EDITORIAL: Measles makes a comeback
Dr. Mark Goedecker at York Hospital discusses how to best prevent contracting and spreading the measles virus. Lindsey O'Laughlin, York Dispatch
We were so close.
In 2000, measles was declared eradicated in the United States. That year, there were 86 cases reported in the whole country. And the numbers dropped even lower — 44 cases in 2002, 37 in 2004, according to Statista.com.
Sure, there were years with higher numbers of cases, but between 2000 and 2012, there were only three years when more than 100 people in this country developed measles.
But then cases began to spike, with 187 in 2013, 667 in 2014 and 372 last year, according to the Centers for Disease Control and Protection.
Which brings us to this year, when more than 1,200 cases of measles were reported in 31 states in just the first eight months.
Fourteen of those were in Pennsylvania. One was in York County.
This is getting close to home.
Let's preface this by saying we know nothing about the person in York County who is recovering from the measles. The state Department of Health and WellSpan cannot release any information about the age or sex of the person or whether they were vaccinated.
What we do know is that everyone who was at WellSpan Stony Brook Health Center, 4222 E. Market St., on Aug. 26 and 28-29 and at WellSpan York Hospital on Aug. 26 and 29 was potentially exposed to the measles.
The person with measles was also at Fuddruckers, 2300 E. Market St., on Aug. 22 and Hershey Theater, 15 E Caracas Ave., Hershey, on Aug. 23, according to the state Department of Health.
Now, anyone who has received the MMR (mumps, measles, rubella) vaccine will most likely be fine. That's how vaccines work: If you have the vaccine, you can be exposed and not get sick. The MMR vaccine is 97% effective, according to the CDC.
But there are those who cannot receive the vaccine, including children less than a year old, people with severe allergies and people with compromised immune systems, including those being treated for cancer.
They are the reason why everyone else needs to be vaccinated.
Measles is one of the most highly contagious diseases known. It is spread through droplets in the air as the contagious person coughs and sneezes. Before the vaccine became available in 1963, 3 million to 4 million Americans had the measles each year, 48,000 were hospitalized because of it, and 400 to 500 people died.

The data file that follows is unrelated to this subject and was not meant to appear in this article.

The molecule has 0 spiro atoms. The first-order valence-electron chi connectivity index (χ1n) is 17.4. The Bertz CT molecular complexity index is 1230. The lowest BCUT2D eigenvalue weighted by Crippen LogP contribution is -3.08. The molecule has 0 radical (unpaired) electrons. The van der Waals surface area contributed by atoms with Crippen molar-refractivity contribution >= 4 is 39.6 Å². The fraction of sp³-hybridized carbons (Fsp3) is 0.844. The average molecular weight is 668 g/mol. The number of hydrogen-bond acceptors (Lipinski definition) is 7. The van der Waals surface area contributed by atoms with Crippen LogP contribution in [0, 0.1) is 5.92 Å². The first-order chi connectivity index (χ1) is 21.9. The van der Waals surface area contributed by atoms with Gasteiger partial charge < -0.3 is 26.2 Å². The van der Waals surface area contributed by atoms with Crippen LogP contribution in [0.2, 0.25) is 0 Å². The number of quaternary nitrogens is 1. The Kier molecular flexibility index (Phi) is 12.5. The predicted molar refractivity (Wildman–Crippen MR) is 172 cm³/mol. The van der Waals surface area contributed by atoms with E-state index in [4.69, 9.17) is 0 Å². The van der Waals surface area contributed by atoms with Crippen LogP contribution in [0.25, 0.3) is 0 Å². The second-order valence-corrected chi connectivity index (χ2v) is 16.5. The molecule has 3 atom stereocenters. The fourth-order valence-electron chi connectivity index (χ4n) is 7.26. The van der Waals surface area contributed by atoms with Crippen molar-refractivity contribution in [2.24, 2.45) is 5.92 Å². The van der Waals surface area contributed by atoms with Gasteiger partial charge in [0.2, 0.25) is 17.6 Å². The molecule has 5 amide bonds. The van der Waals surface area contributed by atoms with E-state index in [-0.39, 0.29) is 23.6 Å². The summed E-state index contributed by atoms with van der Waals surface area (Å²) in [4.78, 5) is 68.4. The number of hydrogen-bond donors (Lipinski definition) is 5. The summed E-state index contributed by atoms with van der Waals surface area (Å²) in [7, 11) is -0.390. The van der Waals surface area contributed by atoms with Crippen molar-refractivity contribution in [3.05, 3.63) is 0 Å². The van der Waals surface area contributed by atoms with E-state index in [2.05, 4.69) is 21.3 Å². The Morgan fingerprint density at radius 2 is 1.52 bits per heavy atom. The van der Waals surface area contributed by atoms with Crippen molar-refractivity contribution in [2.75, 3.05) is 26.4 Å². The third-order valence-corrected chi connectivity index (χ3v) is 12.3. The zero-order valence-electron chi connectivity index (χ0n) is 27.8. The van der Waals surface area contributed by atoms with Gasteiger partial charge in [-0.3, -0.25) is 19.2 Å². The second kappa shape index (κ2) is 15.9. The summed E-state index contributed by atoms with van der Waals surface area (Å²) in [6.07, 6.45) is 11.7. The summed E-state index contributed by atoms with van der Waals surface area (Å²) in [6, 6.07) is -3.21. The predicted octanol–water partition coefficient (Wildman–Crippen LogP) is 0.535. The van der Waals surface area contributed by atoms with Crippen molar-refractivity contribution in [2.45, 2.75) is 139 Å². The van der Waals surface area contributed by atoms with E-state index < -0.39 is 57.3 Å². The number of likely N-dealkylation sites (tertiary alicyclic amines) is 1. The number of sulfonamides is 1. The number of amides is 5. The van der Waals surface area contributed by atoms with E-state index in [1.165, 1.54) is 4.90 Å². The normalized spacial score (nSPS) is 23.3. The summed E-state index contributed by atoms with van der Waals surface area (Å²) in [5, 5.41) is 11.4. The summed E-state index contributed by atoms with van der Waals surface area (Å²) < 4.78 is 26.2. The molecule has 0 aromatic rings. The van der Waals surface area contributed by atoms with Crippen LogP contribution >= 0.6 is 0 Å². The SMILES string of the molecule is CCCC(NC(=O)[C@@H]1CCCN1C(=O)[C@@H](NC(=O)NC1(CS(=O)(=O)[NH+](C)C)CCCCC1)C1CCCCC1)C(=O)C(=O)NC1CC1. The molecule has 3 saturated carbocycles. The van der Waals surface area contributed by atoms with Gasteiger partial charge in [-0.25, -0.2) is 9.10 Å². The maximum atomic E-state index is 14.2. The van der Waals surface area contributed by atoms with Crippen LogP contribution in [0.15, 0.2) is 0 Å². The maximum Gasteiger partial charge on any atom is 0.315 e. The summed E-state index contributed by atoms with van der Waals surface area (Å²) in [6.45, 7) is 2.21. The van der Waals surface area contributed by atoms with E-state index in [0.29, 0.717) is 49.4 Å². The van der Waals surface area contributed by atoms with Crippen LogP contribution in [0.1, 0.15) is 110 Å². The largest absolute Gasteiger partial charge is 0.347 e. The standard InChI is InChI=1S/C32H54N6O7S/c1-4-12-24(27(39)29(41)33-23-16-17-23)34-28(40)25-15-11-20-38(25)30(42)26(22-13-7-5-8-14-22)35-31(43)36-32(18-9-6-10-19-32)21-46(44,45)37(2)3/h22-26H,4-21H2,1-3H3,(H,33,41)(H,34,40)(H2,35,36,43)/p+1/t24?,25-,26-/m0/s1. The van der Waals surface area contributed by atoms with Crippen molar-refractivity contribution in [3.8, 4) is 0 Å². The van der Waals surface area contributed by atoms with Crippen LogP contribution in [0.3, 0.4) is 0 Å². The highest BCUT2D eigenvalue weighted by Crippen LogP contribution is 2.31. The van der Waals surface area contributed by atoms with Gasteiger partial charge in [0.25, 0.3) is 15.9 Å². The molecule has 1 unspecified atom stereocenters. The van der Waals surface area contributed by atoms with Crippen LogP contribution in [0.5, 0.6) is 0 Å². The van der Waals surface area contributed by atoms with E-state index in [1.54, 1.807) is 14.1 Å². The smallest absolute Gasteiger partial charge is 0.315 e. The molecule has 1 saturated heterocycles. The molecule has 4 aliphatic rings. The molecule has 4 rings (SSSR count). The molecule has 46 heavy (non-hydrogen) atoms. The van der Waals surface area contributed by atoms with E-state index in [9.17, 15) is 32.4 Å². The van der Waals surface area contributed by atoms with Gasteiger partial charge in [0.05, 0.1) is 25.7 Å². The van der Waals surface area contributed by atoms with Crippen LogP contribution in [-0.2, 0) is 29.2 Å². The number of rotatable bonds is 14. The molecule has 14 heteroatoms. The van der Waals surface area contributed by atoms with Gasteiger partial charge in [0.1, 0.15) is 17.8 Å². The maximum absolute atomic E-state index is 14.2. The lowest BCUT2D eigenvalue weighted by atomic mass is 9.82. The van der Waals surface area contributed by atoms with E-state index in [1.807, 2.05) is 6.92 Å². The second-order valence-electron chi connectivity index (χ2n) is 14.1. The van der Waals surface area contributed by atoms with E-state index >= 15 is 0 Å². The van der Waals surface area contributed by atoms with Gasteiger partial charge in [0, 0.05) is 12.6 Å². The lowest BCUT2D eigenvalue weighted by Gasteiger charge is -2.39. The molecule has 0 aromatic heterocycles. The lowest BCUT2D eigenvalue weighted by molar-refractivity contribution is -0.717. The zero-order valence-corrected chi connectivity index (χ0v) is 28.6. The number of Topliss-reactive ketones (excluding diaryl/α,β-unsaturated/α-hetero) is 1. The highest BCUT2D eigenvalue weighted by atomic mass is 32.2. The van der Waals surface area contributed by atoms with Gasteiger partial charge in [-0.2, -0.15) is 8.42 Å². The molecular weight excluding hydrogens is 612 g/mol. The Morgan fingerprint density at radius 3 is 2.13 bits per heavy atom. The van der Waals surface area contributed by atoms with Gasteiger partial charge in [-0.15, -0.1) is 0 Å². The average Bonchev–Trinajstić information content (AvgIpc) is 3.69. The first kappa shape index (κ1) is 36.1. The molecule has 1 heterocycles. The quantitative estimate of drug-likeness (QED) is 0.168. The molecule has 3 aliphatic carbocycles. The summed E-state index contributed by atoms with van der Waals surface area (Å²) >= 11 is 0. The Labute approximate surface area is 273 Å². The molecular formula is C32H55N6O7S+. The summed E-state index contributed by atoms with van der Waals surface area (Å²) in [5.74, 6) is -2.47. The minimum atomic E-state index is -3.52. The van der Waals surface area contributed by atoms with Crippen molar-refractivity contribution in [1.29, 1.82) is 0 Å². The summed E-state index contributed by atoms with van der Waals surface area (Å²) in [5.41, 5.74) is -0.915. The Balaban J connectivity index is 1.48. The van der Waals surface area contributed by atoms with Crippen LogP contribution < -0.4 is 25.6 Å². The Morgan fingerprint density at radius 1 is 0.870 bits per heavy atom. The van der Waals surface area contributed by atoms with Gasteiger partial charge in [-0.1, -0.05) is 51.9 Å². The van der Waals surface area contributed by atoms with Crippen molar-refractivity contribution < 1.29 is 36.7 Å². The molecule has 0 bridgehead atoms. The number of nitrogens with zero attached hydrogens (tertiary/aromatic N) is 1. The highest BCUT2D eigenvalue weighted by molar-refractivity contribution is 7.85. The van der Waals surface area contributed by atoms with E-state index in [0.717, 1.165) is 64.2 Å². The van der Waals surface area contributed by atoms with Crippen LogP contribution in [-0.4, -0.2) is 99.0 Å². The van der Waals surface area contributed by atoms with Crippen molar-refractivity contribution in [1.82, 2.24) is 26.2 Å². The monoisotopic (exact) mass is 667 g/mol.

Once the vaccine took hold, outbreaks became less frequent. Which is how it works. If one person has measles but everyone around them is vaccinated, it doesn't spread. There is no outbreak. It's just one person with the measles. One doctor at York Hospital said the recent case was the only time he'd seen the diagnosis in 16 years of practice.
But now we're dealing with the anti-vaccine movement, a group that says children don't need to be immunized against these formerly common childhood diseases. Any number of websites and Facebook groups are devoted to giving parents reasons not to get their children vaccinations.
There's a reason the World Health Organization has named vaccine hesitancy one of the top 10 threats to global health. It's so easy to fall down the rabbit hole of conspiracy theories and justifications and bad science that the anti-vax groups thrive on.
And their propaganda has been effective. An outbreak in New York last year hit an Orthodox Jewish community hard because many people were not vaccinated — not for religious reasons, but by choice. In 2017, a Somali-American community in Minnesota saw 75 cases of measles because parents didn't have their children vaccinated because of lack of trust of doctors.
And so, measles is again taking hold in this country.
It was such an easy thing to do. Take a child to a doctor or a clinic and get a shot. Take yourself to the doctor or a clinic and get a shot. And if enough people did just that, measles would no longer be a threat to those who could not.
But we've dropped the ball, and more people are getting sick.
We were so close.
Anyone who was exposed to the York County measles patient can call the WellSpan Measles Exposure Hotline, 1-855-851-3641 or the state Department of Health hotline, 1-877-PA-HEALTH. Anyone who is experiencing symptoms should call the hotline before going to the hospital, WellSpan officials stressed.